In 2014, UC Santa Barbara soft condensed-matter physicist Greg Huber and colleagues explored the biophysics of such shapes—helices that connect stacks of evenly spaced sheets—in a cellular organelle called the endoplasmic reticulum (ER). Huber and his colleagues dubbed them Terasaki ramps after their discoverer, Mark Terasaki, a cell biologist at the University of Connecticut. Huber thought these "parking garages" were unique to soft matter (like the interior of cells) until he happened upon the work of nuclear physicist Charles Horowitz at Indiana University. Using computer simulations, Horowitz and his team had found the same shapes deep in the crust of neutron stars. "I called Chuck and asked if he was aware that we had seen these structures in cells and had come up with a model for them," said Huber, the deputy director of UCSB's Kavli Institute for Theoretical Physics (KITP). "It was news to him, so I realized then that there could be some fruitful interaction." The resulting collaboration, highlighted in Physical Review C, explored the relationship between two very different models of matter. Nuclear physicists have an apt terminology for the entire class of shapes they see in their high-performance computer simulations of neutron stars: nuclear pasta. These include tubes (spaghetti) and parallel sheets (lasagna) connected by helical shapes that resemble Terasaki ramps. "They see a variety of shapes that we see in the cell," Huber explained. "We see a tubular network; we see parallel sheets. We see sheets connected to each other through topological defects we call Terasaki ramps. So the parallels are pretty deep." However, differences can be found in the underlying physics. Typically matter is characterized by its phase, which depends on thermodynamic variables: density (or volume), temperature and pressure—factors that differ greatly at the nuclear level and in an intracellular context. "For neutron stars, the strong nuclear force and the electromagnetic force create what is fundamentally a quantum-mechanical problem," Huber explained. "In the interior of cells, the forces that hold together membranes are fundamentally entropic and have to do with the minimization of the overall free energy of the system. At first glance, these couldn't be more different." Another difference is scale. In the nuclear case, the structures are based on nucleons such as protons and neutrons and those building blocks are measured using femtometers (10-15). For intracellular membranes like the ER, the length scale is nanometers (10-9). The ratio between the two is a factor of a million (10-6), yet these two vastly different regimes make the same shapes. "This means that there is some deep thing we don't understand about how to model the nuclear system," Huber said. "When you have a dense collection of protons and neutrons like you do on the surface of a neutron star, the strong nuclear force and the electromagnetic forces conspire to give you phases of matter you wouldn't be able to predict if you had just looked at those forces operating on small collections of neutrons and protons." The similarity of the structures is riveting for theoretical and nuclear physicists alike. Nuclear physicist Martin Savage was at the KITP when he came across graphics from the new paper on arXiv, a preprint library that posts thousands of physics, mathematics and computer science articles. Immediately his interest was piqued. "That similar phases of matter emerge in biological systems was very surprising to me," said Savage, a professor at the University of Washington. "There is clearly something interesting here." Co-author Horowitz agreed. "Seeing very similar shapes in such strikingly different systems suggests that the energy of a system may depend on its shape in a simple and universal way," he said. Huber noted that these similarities are still rather mysterious. "Our paper is not the end of something," he said. "It's really the beginning of looking at these two models." More information: "Parking-garage" structures in nuclear astrophysics and cellular biophysics, Phys. Rev. C 94, 055801 – Published 1 November 2016, journals.aps.org/prc/abstract/10.1103/PhysRevC.94.055801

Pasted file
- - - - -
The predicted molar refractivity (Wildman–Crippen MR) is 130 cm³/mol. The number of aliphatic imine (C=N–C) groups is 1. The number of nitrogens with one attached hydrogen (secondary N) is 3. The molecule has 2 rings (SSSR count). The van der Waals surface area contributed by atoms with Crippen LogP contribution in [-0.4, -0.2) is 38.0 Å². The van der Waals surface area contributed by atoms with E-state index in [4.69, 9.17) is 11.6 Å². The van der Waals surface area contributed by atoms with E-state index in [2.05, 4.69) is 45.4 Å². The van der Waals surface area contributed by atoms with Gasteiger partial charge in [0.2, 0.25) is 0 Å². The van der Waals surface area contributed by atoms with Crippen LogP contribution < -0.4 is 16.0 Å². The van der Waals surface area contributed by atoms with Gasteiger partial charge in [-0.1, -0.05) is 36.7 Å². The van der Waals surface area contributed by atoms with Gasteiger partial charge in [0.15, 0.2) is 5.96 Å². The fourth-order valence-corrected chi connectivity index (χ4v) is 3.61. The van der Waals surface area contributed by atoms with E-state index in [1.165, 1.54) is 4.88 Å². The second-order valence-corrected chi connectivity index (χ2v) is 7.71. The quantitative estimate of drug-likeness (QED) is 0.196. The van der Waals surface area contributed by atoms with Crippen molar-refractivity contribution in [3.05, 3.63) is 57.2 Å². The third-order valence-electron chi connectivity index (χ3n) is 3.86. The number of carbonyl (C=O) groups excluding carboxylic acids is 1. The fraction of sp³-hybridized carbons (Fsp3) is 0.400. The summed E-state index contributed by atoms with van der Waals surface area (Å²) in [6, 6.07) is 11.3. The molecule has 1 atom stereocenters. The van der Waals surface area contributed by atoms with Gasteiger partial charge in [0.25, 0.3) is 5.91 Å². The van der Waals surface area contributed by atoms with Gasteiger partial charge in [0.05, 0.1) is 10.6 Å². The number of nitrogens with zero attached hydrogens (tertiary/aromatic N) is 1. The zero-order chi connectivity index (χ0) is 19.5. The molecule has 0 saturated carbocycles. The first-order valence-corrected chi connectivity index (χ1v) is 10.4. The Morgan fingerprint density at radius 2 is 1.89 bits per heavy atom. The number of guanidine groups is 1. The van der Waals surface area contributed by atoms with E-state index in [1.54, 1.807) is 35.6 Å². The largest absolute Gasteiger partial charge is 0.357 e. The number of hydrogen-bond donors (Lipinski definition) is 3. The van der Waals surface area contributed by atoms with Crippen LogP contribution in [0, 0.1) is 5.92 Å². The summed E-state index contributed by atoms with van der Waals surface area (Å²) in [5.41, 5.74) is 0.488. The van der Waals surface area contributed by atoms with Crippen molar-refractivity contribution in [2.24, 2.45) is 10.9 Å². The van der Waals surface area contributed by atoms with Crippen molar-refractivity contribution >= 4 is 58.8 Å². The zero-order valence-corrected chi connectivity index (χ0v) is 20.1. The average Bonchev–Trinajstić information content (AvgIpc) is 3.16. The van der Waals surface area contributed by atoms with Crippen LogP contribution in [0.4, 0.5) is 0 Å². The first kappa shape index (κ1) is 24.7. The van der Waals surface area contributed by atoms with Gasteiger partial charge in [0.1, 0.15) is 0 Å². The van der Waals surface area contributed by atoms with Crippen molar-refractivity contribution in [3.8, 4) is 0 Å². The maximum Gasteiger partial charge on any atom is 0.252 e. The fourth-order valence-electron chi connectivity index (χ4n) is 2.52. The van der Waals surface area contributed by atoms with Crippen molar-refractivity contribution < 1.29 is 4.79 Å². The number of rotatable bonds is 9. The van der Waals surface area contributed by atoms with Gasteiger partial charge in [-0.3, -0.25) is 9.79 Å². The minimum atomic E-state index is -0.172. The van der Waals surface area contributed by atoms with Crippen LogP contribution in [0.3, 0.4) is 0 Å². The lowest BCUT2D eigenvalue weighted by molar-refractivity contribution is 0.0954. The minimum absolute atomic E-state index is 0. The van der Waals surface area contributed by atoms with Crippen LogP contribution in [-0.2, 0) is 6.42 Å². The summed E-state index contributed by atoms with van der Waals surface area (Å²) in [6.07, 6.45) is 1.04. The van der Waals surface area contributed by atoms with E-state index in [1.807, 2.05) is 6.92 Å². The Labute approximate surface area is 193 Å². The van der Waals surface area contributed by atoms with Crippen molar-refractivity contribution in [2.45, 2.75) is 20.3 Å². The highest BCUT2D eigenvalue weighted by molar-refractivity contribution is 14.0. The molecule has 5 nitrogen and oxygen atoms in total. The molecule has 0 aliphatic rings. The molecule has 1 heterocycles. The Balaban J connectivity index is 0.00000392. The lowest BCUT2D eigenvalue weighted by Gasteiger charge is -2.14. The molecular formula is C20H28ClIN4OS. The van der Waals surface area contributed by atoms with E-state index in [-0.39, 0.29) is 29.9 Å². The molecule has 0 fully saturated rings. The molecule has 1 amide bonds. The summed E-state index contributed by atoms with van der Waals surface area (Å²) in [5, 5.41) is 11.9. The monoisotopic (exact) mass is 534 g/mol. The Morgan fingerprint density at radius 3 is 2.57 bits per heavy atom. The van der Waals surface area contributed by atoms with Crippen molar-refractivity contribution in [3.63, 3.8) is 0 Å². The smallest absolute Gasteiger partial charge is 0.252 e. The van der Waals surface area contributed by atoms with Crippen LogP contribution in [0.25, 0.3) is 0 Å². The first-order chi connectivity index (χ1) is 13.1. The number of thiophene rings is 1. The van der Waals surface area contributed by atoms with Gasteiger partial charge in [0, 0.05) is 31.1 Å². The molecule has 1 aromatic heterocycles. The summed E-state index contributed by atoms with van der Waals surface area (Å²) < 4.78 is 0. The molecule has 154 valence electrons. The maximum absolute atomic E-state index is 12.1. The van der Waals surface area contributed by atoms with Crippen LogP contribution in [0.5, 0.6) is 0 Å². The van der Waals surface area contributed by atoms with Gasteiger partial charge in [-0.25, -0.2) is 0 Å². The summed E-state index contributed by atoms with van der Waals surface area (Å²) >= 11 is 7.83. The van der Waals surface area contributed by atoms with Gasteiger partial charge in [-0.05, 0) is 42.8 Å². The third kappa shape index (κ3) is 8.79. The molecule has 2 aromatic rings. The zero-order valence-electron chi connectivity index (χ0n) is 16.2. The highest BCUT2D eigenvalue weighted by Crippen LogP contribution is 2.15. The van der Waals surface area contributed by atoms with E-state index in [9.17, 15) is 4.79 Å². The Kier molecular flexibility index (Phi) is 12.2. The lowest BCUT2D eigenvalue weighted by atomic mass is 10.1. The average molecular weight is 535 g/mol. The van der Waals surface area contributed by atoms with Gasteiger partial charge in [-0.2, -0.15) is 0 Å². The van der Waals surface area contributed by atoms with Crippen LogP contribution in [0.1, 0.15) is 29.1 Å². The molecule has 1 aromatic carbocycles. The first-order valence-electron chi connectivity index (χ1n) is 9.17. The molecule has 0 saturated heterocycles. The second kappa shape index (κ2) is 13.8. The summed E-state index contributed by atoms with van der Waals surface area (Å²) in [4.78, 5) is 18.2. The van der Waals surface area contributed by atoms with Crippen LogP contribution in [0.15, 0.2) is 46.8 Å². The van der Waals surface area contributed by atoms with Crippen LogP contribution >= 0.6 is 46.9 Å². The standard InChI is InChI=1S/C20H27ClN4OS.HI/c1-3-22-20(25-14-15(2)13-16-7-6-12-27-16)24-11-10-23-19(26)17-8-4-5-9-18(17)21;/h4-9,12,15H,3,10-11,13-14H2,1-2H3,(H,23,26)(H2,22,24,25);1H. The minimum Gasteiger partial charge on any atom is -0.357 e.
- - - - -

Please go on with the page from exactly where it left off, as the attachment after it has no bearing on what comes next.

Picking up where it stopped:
News Article | November 4, 2016